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Патент USA US2405973

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2,405,973
Patented Aug. 26, 1%46
UNITED STATES PATENT ‘OFFICE
2,405,973
PREPARATION OF STARCH ETHERS
Peter L. Nichols, J12, and Robert M. Hamilton,
Philadelphia, Pa., assignors to United States of
America, as represented by the Secretary of
Agriculture
No Drawing. Application January 20, 1944,
Serial No. 518,975
4 Claims.
(01. 260-209)
(Granted under the act of March 3, 1883, as
amended April 30-, 1928; 370. 0. G. 757)
1
This application is made under the act of March
3, 1883, as amended by the act of April 30, 1928,
and the invention herein described, if patented,
may be manufactured and used by or for the
Government of the United States of America for
The following table indicates the amount of
substitution in the starch molecule obtained by
the method described in this application as com
pared with the usual methods of etheri?cation.
governmental purposes without the paymentto
us of any royalty thereon.
This invention relates to improvements in the
preparation of starch ethers, and especially to
processes for etherifying acid-swelled starch with
alkyl, aryl, and aralkyl halides and sulfates.
Ether
_
_
Derivative
Method
_
Benzylstarchn Starch slurried in water and aqueous
113?;
Temp.
time
Y
hrs’
(lgath) ,
29
0.
110
groups
per
unit
glucose
1.6
Starch ethers are usually prepared from alkali
NaOH added to
produce a 30% solu
starch, the latter .being formed by treating starch
tlon.
with aqueous alkali. In the preparation of starch
Do _______ __ Starch pretreated
20
115
1.9
with 50% aqueous
>
ethers by this method, the alkali starch is heated 15
NaOH.
Do _______ __ Formic acid pretreat4
110
2.0
with an alkylating agent, such as an alkyl halide,
ed starch.
'
or other etherifying agents, such as benzyl chlo
Allyl starch____ Starch suspended in
22
100
0. 3
ride. The time required to produce the desired
15% aqueous NaOH.
Do _______ __ Starch pretreated
22
100
1.2
product, however, has always been excessive, and
with 50% aqueous
NaOH.
the reaction has been characterized by the use of 20 ,
Do _______ __ Formic acid pretreatl
100
0.9
an excessively large amount of etherifying agent
D o ____________ cddstarch.
__ o _______________ __
16
100
2.6
and an accompanying formation of undesirable
Ethyl starch___ ___._do _______________ __
6
85
1. 9
by-products, such as alcohols and alkyl, aryl, or
aralkyl ethers. A large excess of the etherifying
agent is required, especially where the agent is 25 The general methods described herein are ap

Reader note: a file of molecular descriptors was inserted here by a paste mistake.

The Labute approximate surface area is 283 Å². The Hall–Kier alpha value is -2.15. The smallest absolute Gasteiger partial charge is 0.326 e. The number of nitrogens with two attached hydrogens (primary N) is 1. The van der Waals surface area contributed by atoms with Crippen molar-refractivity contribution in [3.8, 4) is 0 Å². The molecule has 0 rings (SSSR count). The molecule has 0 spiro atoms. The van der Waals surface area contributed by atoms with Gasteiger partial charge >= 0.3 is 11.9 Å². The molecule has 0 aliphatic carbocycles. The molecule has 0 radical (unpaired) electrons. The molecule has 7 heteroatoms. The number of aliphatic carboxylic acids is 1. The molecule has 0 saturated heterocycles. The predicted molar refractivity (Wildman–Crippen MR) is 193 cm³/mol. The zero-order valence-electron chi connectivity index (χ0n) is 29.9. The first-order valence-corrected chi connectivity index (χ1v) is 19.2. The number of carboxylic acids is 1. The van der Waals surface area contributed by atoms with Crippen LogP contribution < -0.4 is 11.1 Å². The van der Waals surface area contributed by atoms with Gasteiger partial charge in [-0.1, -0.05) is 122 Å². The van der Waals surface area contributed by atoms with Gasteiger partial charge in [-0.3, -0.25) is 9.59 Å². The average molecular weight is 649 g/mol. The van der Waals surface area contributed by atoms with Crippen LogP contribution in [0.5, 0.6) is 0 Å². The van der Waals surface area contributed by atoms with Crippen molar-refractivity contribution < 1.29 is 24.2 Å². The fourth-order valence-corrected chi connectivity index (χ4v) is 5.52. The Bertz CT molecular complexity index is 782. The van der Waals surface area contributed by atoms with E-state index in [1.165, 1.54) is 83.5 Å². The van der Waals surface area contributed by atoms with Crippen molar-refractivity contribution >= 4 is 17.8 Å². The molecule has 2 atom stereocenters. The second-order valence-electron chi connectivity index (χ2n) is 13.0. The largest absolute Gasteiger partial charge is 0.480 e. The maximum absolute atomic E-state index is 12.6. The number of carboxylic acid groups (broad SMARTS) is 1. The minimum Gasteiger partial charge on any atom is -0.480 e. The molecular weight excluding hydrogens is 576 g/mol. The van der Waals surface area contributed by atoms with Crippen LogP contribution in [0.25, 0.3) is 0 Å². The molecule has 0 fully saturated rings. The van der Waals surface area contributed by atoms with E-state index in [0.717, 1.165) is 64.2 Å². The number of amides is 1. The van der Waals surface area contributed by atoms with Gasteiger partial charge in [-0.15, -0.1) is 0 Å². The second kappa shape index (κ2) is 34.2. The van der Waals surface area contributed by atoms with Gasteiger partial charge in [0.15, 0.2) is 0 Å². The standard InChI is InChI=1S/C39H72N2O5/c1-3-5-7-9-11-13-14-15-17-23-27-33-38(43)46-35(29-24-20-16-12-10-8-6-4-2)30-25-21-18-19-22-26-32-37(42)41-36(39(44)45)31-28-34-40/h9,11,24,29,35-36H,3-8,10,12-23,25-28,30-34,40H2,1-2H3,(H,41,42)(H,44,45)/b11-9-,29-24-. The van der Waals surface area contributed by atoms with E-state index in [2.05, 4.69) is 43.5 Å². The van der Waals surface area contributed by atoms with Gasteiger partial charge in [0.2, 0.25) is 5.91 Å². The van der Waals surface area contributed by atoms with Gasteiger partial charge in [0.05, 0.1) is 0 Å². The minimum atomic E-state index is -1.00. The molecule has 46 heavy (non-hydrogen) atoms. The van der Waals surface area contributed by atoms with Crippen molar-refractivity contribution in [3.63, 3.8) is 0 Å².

easily hydrolyzed.
plicable not only to starch but also carbohydrates
When prepared from a non-uniform alkali
of similar constitution, such as cellulose and other
starch, the ethers are likewise non-uniform in
polysaccharides.
composition, and do not readily form clear solu
In carrying out the invention disclosed in the
tions in solvents unless ?rst subjected to special 30 present application, the usual treatment of starch
puri?cation treatment.
with aqueous caustic alkali is eliminated and
We have now found that the foregoing di?i
air or oven-dried starch is pretreated with formic
culties can be substantially avoided by employing
acid, preferably of 90 percent concentration, al
a carbcxylic acid as a swelling agent to pretreat
though it should be understood that any other
the starch and etherifying the latter in a sub L0 221 concentration found to be advantageous may be
stantially anhydrous reaction mixture comprising
used. Usually it is desirable to suspend the
caustic alkali and the etherifying agent with or
starch in an inert medium, such as benzene or
Without an inert diluent.
toluene, before adding the formic acid as the
The primary object of this invention is to ob
swelling agent. In the preparation of starch
tain highly substituted starch ethers. Such de 40 ethers, the aforesaid formic acid treated starch,
rivatives exhibit solubility in a great variety of
with or without an inert suspending agent such
organic solvents and compatibility with a large
as benzene or toluene, is mixed with powdered
number of plasticizers. Also, coatings made from
caustic alkali, then etheri?ed with the customary
the higher substituted ether derivatives show in
etherifying agents such as alkyl halides or sul
45 fates, aryl halides, and aralkyl halides, and so
creased resistance to moisture.
A further object is to prepare starch ethers at
forth. Because of the small amount of water
lower reaction temperatures and shorter reaction
present in the reaction mixture, hydrolysis of
times, and thus considerably reduce the cost of
the etherifying agent is substantially eliminated,
the product.
and as a result only a slight excess of etherifying
A further object is the preparation of starch 50 agent is required to produce highly substituted